What got my attention the most was the idea of the hearts equaling money. I know that hearts (aka likes or subscribers) can help with getting money, by boosting your spot in the algorithm, but it is mostly the people watching the ads placed before or throughout the video (or at least watching 30 seconds of the ad). I thought how nice would it be if that was true: instead of getting paid when someone is actually nice enough to sit through an ad, you got paid each time someone liked your video. I know a lot of bloggers, vloggers, and YouTubers who’d love that system.

It is getting closer to that system in the form of crowdfunding, doing a pay-for subscription, or donations, but it still requires the person to pay. It’d be so weird to just click the like button and the person gets money. In the movie, you don’t see people paying or see them sitting through an ad–they just hand over their heart (wow, that got creepy there for a moment).

Can you image how much more people would be saying, “click that like button, subscribe, and hit the notification button.”

I’m sure the money was actually coming from the advertising. (It had to come from somewhere.) The hearts for money thing was probably an easier way to explain the system–it was a family movie and they didn’t have 40 minutes to explain economics. Also, animating a little heart is easier and more visually interesting than showing people sitting around watching commercials.

Maybe there was some kind of message in making the likes be hearts. The people were tossing their hearts at the screen and getting them sucked up into a machine so that the video creator could make money. We just toss our trust or love at some random Internet person that we only know what they choose to tell us.

Or it could have been that Disney didn’t want to/couldn’t use the like button icon.

I should end this with some kind of bee pun, but I won’t. (If you saw the movie, you’d understand.)


Joe Rover ebooks are available at many online retailers.

Recommended No. 1


  • Incredibles 2: Action-comedy movie for the whole family. 4.5/5
  • The Awesome Adventures of Captain Spirit: A 10-year-old boy plays through his Saturday morning. You get to chose what he does. Free demo for the new Life Is Strange series. 4.7/5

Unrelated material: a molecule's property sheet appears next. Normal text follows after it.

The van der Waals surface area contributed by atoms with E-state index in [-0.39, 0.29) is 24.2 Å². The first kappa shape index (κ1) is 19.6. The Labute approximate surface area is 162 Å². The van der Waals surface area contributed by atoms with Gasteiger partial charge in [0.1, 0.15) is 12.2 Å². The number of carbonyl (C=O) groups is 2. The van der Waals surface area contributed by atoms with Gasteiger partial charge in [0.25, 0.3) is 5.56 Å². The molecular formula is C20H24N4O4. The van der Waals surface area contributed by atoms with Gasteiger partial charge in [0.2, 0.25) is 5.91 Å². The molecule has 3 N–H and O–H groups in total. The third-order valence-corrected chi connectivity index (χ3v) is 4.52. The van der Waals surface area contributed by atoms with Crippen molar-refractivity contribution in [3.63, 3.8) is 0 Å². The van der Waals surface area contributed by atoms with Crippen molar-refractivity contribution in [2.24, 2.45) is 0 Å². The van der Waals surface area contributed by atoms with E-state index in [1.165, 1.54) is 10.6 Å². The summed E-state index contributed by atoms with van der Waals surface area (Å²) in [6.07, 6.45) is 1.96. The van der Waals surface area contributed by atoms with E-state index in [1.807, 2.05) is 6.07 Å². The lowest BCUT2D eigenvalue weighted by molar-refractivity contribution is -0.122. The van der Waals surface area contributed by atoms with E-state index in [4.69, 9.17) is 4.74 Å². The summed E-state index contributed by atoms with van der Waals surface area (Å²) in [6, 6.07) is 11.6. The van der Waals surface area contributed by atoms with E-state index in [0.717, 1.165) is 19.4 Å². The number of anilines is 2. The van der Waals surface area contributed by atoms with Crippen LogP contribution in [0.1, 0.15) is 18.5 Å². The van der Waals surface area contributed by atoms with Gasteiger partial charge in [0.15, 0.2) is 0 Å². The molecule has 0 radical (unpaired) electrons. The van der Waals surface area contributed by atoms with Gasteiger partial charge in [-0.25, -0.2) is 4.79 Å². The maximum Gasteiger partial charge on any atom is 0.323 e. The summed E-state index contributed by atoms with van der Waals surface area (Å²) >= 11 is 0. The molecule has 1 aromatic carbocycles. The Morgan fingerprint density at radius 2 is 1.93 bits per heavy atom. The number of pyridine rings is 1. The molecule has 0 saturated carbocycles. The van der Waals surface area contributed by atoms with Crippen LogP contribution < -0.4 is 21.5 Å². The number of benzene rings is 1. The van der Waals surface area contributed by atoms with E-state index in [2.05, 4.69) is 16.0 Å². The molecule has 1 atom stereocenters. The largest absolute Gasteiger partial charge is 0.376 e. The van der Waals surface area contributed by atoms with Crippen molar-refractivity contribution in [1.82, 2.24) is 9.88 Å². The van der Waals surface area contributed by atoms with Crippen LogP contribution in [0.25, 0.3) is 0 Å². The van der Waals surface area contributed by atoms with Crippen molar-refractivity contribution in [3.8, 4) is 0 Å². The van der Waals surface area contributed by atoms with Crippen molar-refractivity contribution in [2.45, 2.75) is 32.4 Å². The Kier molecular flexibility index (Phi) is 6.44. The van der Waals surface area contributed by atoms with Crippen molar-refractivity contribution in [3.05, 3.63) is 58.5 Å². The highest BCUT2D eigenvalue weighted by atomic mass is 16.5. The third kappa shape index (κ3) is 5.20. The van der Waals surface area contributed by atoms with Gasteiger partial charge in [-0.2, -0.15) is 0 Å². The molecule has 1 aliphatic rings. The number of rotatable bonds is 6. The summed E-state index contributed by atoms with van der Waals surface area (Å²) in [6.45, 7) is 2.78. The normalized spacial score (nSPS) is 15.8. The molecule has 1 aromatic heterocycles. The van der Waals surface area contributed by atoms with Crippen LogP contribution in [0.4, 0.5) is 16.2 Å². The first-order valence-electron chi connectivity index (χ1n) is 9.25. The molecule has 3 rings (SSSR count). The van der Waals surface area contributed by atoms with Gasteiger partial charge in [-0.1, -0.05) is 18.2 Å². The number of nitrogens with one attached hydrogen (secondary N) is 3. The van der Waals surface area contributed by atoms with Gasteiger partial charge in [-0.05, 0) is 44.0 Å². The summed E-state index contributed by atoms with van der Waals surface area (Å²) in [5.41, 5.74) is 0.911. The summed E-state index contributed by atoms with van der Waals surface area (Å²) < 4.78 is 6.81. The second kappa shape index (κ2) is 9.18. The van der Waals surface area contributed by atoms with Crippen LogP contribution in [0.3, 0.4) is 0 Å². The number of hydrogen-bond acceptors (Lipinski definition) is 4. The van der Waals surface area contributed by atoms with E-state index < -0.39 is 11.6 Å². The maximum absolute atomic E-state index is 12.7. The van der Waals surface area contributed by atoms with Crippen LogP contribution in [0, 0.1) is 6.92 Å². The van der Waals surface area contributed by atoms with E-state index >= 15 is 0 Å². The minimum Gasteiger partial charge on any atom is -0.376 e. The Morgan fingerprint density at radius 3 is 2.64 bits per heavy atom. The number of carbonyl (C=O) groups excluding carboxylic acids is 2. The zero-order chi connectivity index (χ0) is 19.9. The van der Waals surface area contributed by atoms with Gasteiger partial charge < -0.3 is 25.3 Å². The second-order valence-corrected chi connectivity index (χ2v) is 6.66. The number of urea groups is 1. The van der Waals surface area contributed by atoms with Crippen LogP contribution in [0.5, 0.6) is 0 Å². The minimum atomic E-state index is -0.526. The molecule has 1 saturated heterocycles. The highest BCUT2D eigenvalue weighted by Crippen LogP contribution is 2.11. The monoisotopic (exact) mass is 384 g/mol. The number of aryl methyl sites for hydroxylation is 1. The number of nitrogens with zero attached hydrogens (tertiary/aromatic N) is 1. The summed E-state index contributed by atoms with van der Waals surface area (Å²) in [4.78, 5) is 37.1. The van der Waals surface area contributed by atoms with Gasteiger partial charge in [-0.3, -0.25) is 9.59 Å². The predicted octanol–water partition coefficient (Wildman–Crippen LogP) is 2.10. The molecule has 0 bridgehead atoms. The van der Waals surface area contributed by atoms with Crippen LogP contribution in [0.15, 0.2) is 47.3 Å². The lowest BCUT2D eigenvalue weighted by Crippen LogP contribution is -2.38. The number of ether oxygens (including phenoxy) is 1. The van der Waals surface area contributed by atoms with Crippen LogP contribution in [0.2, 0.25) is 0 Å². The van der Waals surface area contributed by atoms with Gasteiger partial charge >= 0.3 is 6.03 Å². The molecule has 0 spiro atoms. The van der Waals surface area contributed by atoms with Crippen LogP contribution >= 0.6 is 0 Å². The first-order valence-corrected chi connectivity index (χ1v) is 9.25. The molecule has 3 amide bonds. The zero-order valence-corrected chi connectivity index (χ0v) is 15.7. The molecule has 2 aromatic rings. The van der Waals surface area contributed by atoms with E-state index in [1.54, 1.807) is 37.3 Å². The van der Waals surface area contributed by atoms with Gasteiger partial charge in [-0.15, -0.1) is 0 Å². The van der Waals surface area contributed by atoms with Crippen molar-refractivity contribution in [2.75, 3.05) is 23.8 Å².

• Minecraft Summer Camp series: New series by SystemZee, Netty Plays, and others on YouTube. Each team gathers equipment needed to battle the Wither. Interesting so far, but has only had one episode.
  • The Verdant Mark by dracollavenore: A lower-class girl wishes to be a member of the upper-class and she gets her wish–by being transformed into a boy. Not a complete story yet, but still 4.6/5


A Quiet Review


I decided to see what all the hype was about and check out A Quiet Place, a movie about a family trying to survive a world where creatures hunt by sound.

I enjoyed the fact that you actually saw the monsters. They weren’t these blurry objects that moved around and you might catch a glimpse of an arm. Or all you ever “saw” of the creatures were thumps and hissing noises.

The creatures looked pretty awesome. They definitely looked like something out of a nightmare. My problem with them was they had the typical long, thin, blade-like arms and legs that seem to be trending in the monster world. They also had the retractable/opening face and the teeth looked they were too big for their mouth. But I loved how they moved like wild animals; and when they moved slowly in order to sneak or hunt, it just added to the creep-factor.

img_2674Even though there were many stereotypical horror movie moments, such as the monster in the room with the baby, there is one thing that made this movie stand out: the people weren’t complete idiots. They still did stupid things, but reasonably stupid given the situation, for the most part (minus the mother not taking care of the exposed nail and the daughter having temper tantrums while killer monsters are attacking).

I did find it a bit hard to shallow that the mother wasn’t more concerned for the daughter once the creatures attacked the home. But at the same time, she was about to have a baby.

Another feature that made A Quiet Place different from other movies was the jump-scares. Normally, you can tell something scary is about to happen because it’ll get quiet or the music will change; but when the movie is already quiet, you can’t tell if it’s normal quiet or jump-scare quiet. I found myself jumping at things I normally wouldn’t have.

And since the movie was quiet, I could hear the noises from around the theater and from outside it. So any time someone would shift in their seat or someone in the lobby would say something, I’d jump about ten feet.